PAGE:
STREAMING NOW: Watch Now

Uber's e-bikes are cannibalizing rides from Uber's cars

Six months after jumping into the bikesharing game, Uber has made a fascinating discovery: New riders taking a spin o...

Posted: Jul 19, 2018 1:04 PM
Updated: Jul 19, 2018 1:04 PM

Six months after jumping into the bikesharing game, Uber has made a fascinating discovery: New riders taking a spin on its red Jump electric bikes in San Francisco are more likely to continue riding the bikes instead of hopping in one of its ubiquitous cars.

In other words, Uber is disrupting itself -- and the company says it couldn't be happier about it.

"This is having a positive impact on the things cities care about, notably congestion and reducing carbon," said Andrew Salzberg, who leads transportation policy and research at Uber. "Those [things] are exciting."

Uber isn't alone in feeling that way. Mobility advocates said Uber's findings show people will happily take two wheels instead of four if given the chance -- something the company hopes will lead cities to loosen restrictions on bikeshare fleets.

Uber started dabbling in e-bikes in February when it first allowed users to book rides on a Jump bike through its app. As of July 1, overall trips by new Jump riders on the Uber platform climbed 15%, even as their trips in cars and SUVs declined 10%.

The greatest shift away from cars occurred each weekday between 8 a.m. and 6 p.m., when traffic congestion is at its worst. Uber and Jump anticipated that, figuring that passengers would seek alternatives to slogging through gridlock in a car.

"This validated a lot of things we thought would be true and hoped would be true," Jump Bikes CEO Ryan Rzepecki said. "To see an increase in the overall engagement with the Uber platform was positive, and to tangibly see a mode shift happening."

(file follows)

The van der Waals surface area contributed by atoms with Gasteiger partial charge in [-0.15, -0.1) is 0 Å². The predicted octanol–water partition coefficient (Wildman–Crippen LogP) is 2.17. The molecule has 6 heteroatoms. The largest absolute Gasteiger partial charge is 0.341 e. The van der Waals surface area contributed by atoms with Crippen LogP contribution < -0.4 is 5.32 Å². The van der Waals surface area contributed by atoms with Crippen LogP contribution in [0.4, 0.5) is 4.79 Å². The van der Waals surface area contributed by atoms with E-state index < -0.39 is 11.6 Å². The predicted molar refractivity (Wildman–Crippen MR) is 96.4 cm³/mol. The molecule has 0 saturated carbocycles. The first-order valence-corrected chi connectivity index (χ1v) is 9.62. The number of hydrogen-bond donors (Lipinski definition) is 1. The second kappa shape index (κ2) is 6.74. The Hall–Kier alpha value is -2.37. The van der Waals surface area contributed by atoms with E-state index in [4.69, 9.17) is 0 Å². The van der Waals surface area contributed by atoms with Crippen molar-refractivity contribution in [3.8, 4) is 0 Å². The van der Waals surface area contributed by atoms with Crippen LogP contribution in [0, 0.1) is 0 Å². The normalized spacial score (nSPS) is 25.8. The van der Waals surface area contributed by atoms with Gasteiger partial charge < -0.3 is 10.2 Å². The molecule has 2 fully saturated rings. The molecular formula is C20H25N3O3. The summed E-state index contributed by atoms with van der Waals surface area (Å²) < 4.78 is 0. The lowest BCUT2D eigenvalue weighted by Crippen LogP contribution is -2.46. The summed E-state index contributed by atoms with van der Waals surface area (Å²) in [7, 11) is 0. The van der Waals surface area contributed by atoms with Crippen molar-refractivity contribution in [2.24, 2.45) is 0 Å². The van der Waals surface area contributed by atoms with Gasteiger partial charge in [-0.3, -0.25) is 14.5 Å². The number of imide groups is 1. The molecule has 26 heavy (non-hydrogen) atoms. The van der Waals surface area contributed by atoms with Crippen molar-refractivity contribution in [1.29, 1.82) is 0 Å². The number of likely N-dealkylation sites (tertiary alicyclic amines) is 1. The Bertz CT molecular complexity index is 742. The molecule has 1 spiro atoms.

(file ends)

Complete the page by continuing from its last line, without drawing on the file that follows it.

Related: The case for bikes' inevitable triumph over cars

Uber, which acquired Jump in April, expects to see similar findings in the five other cities where it offers e-bikes. Many of those cities strictly limit how many bicycles bikeshare outfits can provide. Uber hopes those cities might ease their restrictions once they see how startups such as Jump can ease congestion and reduce pollution.

"People who are serious about moving people more efficiently and fighting congestion should be leaning into the idea of allowing modes like bikes and scooters to be prevalent," Salzberg said.

Transportation experts said Uber's data underscores the potential of electric bicycles to remake cities.

"There's this incredible opportunity to get us to choose smaller footprint, zero emission vehicles which are way better for cities, people's budgets and environmentally," said Robin Chase, who co-founded Zipcar and helps lead the World Resources Institute's new mobility efforts.

Related: Electric bikes emerge as a hot trend in the US

Uber isn't alone in embracing e-bikes. Its biggest rival, Lyft, purchased bikeshare startup Motivate this month, and plans to introduce more bikes and scooters. And then there are all the scooter-sharing outfits popping up lately. Bird and Lime have raised money faster than Uber and Lyft did in their early days.